The cuts are really biting
From the University of Sydney; “two thirds of Australia’s ‘most awesomest’ comedy band, the Axis of Awesome, will entertain guests at a free concert at the University of Sydney’s Open Day 2013.”
So there is such a thing as a free lunch
University of Ballarat reports “Greens leader Christine Milne visiting for FREE lunch.” Perhaps she will send the bill to the mining industry. Find out at UB’s St Helen’s campus, 12.30 today
Oxygen of ideas absent
University of New South Wales research boss Les Field, wearing his Academy of Science hat, welcomed the Greens R &D policy yesterday, saying he hoped, “the release of the Greens’ science policy statement would prompt a higher election campaign focus on education, science and health. The community expects the major parties to put forward their plan for science in Australia.” It doesn’t you know, otherwise they would.
This is one of the worse campaigns for policy that CMM can remember (and I can remember quite a few). Lobbies representing every interest group from defence to disadvantage have lamented the absence of any policies (generally a synonym for spending commitments) from the major parties and they are right. This is because neither side dares propose significant policies outside the signature schemes, schools and disability for Labor, maternity pay for the Libs. The sooner this ideas free election is over the better.
Kim’s core concern
Senator Kim Carr tweets, yesterday: “Federal election no longer just a referendum on whether or not we make cars, it’s about whether or not we have a manufacturing industry.” And there CMM was thinking he was supposed to be higher education minister as well as looking after industry.
Games people pointlessly play
Cynics suggest that research metrics are always gamed by academe’s equivalent of the algorithm experts who manipulate money markets. But in fact it seems we may be living in the best of all possible research worlds, according to Michelle Duryea, manager of research quality at Edith Cowan University. She will have a better idea than most, having worked on the original ERA for the ARC (oh alright, Excellence in Research for Australia for the Australian Research Council, and thanks to Vicki Thomson from the ATN for the lead).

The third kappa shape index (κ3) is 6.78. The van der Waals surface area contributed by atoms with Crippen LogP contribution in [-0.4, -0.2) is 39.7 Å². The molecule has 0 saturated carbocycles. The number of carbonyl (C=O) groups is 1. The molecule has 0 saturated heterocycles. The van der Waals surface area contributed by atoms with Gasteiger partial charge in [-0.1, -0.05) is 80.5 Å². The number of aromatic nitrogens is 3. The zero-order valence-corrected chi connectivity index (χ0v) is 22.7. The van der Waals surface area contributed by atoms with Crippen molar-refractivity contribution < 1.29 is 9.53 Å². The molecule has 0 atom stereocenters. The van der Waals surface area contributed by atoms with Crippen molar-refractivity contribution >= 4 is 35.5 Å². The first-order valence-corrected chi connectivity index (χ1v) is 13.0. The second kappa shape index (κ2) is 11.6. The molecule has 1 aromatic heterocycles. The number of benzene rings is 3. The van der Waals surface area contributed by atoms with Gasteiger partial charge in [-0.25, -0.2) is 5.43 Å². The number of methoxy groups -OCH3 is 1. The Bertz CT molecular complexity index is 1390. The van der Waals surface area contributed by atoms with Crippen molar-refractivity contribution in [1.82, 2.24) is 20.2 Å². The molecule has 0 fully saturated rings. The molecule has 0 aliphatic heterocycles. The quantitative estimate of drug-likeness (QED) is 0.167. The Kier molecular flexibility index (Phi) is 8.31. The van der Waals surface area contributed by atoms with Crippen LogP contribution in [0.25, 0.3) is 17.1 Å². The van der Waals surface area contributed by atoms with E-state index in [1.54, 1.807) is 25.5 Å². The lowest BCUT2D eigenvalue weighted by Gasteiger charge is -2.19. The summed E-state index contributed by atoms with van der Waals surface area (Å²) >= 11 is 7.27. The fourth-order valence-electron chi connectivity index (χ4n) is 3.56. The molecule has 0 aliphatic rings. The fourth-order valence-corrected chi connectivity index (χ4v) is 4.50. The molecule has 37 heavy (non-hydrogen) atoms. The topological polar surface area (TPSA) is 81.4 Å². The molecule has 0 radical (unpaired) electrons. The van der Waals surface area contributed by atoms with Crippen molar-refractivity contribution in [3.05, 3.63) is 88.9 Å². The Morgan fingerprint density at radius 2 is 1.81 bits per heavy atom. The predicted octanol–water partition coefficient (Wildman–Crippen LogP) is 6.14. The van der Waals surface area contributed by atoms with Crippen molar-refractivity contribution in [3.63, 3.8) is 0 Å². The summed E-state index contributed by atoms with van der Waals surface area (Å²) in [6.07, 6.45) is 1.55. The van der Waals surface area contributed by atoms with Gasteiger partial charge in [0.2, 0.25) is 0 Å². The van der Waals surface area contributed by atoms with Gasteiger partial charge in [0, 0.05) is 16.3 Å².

Ms Duryea does not deny adepts in the dark arts of metrics manipulation might try to game research measurement and that there is no sure way to stop them if they do. Thus she refreshingly writes, “with every government policy there are always elements of unintended or even perverse outcomes. It would be naïve of the government to expect that this wouldn’t occur on some level.”
But trying to manipulate the rules could well be pretty pointless. “The fact remains that we still can’t predict the outcomes of the ERA evaluation process, or even fully understand exactly what happens behind those closed-door panel discussions, so any attempts to maximise ERA outcomes may ultimately be futile.” So what to do? Instead of trying to work out which journal will deliver the best score researchers should simply publish where their work ‘will reach the right audience’.”
“Or am I being a little naive?” Ms Duryea asks. Far from it CMM replies. Trying to game any complex system is like using maths to predict markets – sooner or later smarties stuff up.
Candidate of the day
Julie Melrose running for the Greens in the seat of Canberra is a law student at ANU. I suppose there are Green supporters who aren’t working or studying at a university.